While researching for regionally specific information I came across a chart in Masako and Stanley Fukawa’s book, Spirit of the Nikkei Fleet, which lists the dates of evacuation notices and numbers of evacuees at settlements along the northwest coast. I discovered that on March 15th, 1942, 129 Japanese Canadians living on the Sunshine Coast received evacuation notices. They had 24 hours to pack what they could carry. Adults were restricted to 150 pounds of belongings and children were allowed 75 pounds each. Records show that there were 51 Japanese living in the Powel River district, 6 living in Egmont, 10 in Pender Harbour, 8 in Sechelt, 44 in Wilson Creek, 9 in Gibsons Landing, and 1 in Port Mellon. For some of these small towns, these numbers represent a noticeable percentage of the population.
Who were these people? What did they do here? What were their lives like? According to the research, there were families scattered along the Sunshine Coast. Did they ever gather and participate in Japanese New Year (oshogatsu) or the Obon festival? Did they integrate with the larger community? Were they accepted by their neighbors, co-workers, and classmates? What was the reaction from the community when they were sent away? In an oral history interview with Pender Harbour resident Lewella Duncan, she describes the scene on the day they were removed from the coast:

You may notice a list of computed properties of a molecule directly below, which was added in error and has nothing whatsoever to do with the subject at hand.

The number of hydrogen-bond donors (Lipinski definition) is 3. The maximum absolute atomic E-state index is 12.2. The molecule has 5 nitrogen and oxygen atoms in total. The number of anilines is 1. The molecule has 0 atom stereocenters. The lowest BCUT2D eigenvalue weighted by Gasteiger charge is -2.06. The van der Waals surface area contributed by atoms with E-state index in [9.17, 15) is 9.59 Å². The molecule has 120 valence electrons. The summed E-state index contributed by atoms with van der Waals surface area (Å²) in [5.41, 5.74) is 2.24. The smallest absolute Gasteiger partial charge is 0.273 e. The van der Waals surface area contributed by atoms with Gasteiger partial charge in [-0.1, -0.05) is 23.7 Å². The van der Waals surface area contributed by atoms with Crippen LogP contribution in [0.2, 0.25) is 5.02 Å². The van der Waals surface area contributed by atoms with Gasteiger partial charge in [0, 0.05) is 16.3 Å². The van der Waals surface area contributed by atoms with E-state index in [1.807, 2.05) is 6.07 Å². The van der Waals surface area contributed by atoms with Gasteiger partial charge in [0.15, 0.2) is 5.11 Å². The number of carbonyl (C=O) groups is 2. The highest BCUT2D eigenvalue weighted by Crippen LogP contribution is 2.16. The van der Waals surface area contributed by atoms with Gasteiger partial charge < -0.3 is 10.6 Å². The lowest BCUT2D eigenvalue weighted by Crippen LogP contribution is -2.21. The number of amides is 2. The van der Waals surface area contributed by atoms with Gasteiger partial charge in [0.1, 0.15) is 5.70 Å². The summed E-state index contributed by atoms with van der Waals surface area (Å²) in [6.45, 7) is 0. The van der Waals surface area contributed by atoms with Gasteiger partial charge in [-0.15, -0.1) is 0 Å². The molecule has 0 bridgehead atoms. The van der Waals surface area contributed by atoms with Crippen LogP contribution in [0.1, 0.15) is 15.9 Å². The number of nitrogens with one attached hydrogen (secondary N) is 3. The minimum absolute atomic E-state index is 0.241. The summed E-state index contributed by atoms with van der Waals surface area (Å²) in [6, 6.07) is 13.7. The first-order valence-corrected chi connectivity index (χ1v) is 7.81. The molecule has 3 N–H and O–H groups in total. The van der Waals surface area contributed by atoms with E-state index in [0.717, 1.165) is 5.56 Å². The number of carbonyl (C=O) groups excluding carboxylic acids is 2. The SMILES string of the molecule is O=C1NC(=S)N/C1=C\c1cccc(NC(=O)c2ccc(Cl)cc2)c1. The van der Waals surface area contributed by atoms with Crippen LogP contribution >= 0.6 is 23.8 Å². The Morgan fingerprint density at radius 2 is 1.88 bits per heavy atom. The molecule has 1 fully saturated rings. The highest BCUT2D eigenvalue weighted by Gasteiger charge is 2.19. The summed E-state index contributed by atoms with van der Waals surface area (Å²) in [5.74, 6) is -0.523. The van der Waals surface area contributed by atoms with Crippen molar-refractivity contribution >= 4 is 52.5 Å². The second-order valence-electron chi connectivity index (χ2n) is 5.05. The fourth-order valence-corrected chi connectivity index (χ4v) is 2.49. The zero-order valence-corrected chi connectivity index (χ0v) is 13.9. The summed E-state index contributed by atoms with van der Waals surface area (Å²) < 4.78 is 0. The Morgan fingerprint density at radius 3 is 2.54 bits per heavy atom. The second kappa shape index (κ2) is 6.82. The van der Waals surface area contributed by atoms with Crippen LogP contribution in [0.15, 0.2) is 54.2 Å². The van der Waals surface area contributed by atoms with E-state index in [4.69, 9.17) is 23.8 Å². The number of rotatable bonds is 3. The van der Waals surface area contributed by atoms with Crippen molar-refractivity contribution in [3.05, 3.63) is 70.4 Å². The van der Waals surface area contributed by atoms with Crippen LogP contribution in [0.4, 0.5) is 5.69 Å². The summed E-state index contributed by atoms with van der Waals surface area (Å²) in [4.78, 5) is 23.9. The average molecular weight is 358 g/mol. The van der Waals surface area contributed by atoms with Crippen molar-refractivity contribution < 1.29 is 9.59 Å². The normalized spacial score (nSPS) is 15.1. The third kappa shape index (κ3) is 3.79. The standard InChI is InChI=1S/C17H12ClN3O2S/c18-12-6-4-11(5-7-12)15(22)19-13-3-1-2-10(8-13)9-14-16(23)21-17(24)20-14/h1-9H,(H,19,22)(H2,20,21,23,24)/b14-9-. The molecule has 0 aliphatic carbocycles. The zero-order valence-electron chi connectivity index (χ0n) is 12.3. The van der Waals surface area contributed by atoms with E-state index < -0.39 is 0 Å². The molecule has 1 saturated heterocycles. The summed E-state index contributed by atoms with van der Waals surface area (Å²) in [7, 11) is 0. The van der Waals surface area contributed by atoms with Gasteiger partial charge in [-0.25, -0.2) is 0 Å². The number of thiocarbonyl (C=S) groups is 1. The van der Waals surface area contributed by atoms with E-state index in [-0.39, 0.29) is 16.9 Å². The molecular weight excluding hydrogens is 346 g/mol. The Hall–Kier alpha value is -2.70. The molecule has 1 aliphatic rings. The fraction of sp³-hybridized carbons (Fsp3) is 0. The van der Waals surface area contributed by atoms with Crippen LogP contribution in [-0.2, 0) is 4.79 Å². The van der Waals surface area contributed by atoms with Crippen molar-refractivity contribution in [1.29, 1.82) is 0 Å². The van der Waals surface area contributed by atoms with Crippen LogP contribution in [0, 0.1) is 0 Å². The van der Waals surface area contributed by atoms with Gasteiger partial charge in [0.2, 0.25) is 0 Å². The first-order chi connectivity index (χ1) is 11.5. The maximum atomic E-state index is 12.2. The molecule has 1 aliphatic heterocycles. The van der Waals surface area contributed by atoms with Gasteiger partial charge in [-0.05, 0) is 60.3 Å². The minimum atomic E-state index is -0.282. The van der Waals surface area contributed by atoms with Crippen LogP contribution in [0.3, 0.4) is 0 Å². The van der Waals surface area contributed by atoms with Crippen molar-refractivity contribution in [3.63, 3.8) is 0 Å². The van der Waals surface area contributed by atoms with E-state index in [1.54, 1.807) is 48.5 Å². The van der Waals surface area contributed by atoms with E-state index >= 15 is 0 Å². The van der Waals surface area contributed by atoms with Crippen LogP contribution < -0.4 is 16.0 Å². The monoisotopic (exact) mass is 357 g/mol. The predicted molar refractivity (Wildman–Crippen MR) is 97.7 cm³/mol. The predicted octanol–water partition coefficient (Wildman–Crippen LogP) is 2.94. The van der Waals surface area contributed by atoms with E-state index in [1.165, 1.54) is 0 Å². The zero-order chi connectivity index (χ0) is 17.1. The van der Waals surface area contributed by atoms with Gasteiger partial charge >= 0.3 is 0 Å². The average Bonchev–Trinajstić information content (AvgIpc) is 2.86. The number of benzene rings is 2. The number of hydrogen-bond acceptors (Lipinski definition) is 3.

“…the Harbour loved the Ikedas. They were just cod fishermen. And that big government thing of towing the boats away. Everybody in the Harbour went over to the steam boat when they took the Ikedas away and everybody was crying, it was terrible. They claimed their boats, I think they took them up to Steveston …I know they went to the camp in the interior and my friend Bessie Ikeda, she lost a baby there…and this affected them terribly…It was a terrible blow for the Pender Harbour people”